In human and other mammals, the dosage compensation is followed by the inactivation of one of the X chromosomes in females so that both males and females have only one functional X chromosome per cell. In females, the coiling of inactive X chromosome into heterochromatin, a dark spot becomes visible in the nucleus of female cell, which is known as X-chromatin or Barr body. Thus Barr body is the inactivated X chromosome, which does not exist in the somatic cell nuclei of normal males. But Barr body is found in the nucleus of the cell of normal females. The hypothesis, named after Mary Lyon who stated it, suggesting that dosage compensation in mammals is by inactivation of all but one X chromosome in cells with more than one X chromosome.
The Barr body, visible in some female mammalian cells, is an inactivated X chromosome. Sexually aneuploid individuals provide evidence for this hypothesis. Aneuploidy means the possession of an abnormal number of chromosomes. An extra or missing chromosome is the characteristic of Aneuploid individuals. Females lacking one X chromosome exhibit Turner’s syndrome (designated 45 XO), while males with an extra X-chromosome exhibit Klinefelter’s syndrome (designated 47 XXY). The number of cells of some Aneuploid individuals is shown in the following figure:
The sex testing of Olympic athletes includes a count of Barr bodies. Males masked as females can be identified as they have no Barr bodies. The inactivation of X chromosomes occurs because of inactivation of maternally derived X-chromosome in some and the inactivation of paternally derived X-chromosome in others. Thus we obtain the descendants of a particular cell having the same X inactivated.
Calico cats having patches of color show mosaicism due to dosage compensation. There are several loci, that control the coat color in cats, but only one X-linked locus is involved in producing calico individuals. Normally, all calico cats are females. The sex-chromosome aneuplioidy causes the male calico cats. The heterozygous females possessing allele for color blindness exhibit normal color vision due to the presence of other normal clones.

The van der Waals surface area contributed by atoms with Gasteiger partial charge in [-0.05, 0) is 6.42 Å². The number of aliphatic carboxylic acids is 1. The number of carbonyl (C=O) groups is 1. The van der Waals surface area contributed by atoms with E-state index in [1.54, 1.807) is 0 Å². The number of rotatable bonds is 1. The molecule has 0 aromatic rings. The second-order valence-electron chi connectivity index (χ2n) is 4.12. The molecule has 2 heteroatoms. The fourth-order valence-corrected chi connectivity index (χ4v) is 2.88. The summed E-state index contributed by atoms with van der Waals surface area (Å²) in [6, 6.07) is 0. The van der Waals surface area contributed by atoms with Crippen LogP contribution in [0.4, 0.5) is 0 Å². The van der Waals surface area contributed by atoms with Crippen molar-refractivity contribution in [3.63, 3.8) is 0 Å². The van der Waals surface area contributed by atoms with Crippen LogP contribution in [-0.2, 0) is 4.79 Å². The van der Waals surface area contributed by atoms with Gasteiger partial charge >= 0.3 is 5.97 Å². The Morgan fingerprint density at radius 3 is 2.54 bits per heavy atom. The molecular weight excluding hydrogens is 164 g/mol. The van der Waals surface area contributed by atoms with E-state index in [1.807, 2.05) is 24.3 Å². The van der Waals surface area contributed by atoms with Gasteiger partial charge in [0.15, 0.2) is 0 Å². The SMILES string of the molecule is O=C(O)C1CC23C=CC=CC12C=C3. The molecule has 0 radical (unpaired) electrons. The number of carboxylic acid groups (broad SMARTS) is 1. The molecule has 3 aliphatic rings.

In heterozygous females also the X inactivation can be seen for some X-Iinked traits. Ectodermal dysplasia is one such condition. People with ectodermal dysplasia may not sweat or may have decreased sweating because of the lack of sweat glands. Its symptoms also include few missing or abnormal teeth or the patches of skin. The random inactivation of different X chromosomes during development, the genetically identical female twins represent the considerable difference in the location of patches of skin lacking sweat glands. Thus, in genotypically identical individuals also, the X-chromosome inactivation may bring phenotypic differences.
Enzyme G-6PD results from the X-inactivation in females heterozygous for an X-linked gene. The G-6PD gene has alleles in two enzymatic forms, G-6PD type A and G-6PD type B for the heterozygous individual. Generally, half the cells express G-6PD type A enzyme, while the remaining express G-6PD type B enzyme. Thus, the validity of the hypothesis that X-inactivation is clonally transmitted gets confirmed. The heterozygous females can be detected through the phenomenon of random X-inactivation for a particular trait or enzyme.
Certain cells of this heterozygous female exhibit the gene expression like deficient male cells and some like normal female cells. Because of possessing ability to transmit both of their X chromosomes to their progeny, the X chromosomes inactivation is a reversible process. The case of hemizygous male progeny receiving either of the X chromosomes of the mother with equal probability signifies it. The inherited mental retardation in humans is the example of the abnormal reactivation of the heterochromatic X chromosomes.
In Drosophila: The mechanism of Dosage compensation occurs is different in fruit flies (Drosophila) from the mammals. The X chromosome to autosome ratio determines the sex as no barr bodies are found in fruit flies. In Drosophila, like in humans, male cells have a single X chromosome, while female cells have two. By increasing the transcriptional activity of genes on a single X chromosome in male cells with respect to each of the X chromosome in female cells, the dosage compensation can be obtained. The hyperactive X-chromosome of male reached to the activity level of both of the female X chromosome. This hyperactivity of X-chromosome can be observed as “puffed” bands in the salivary gland chromosomes. While in mammals, the inactive X-chromosome gets appear in condensed form.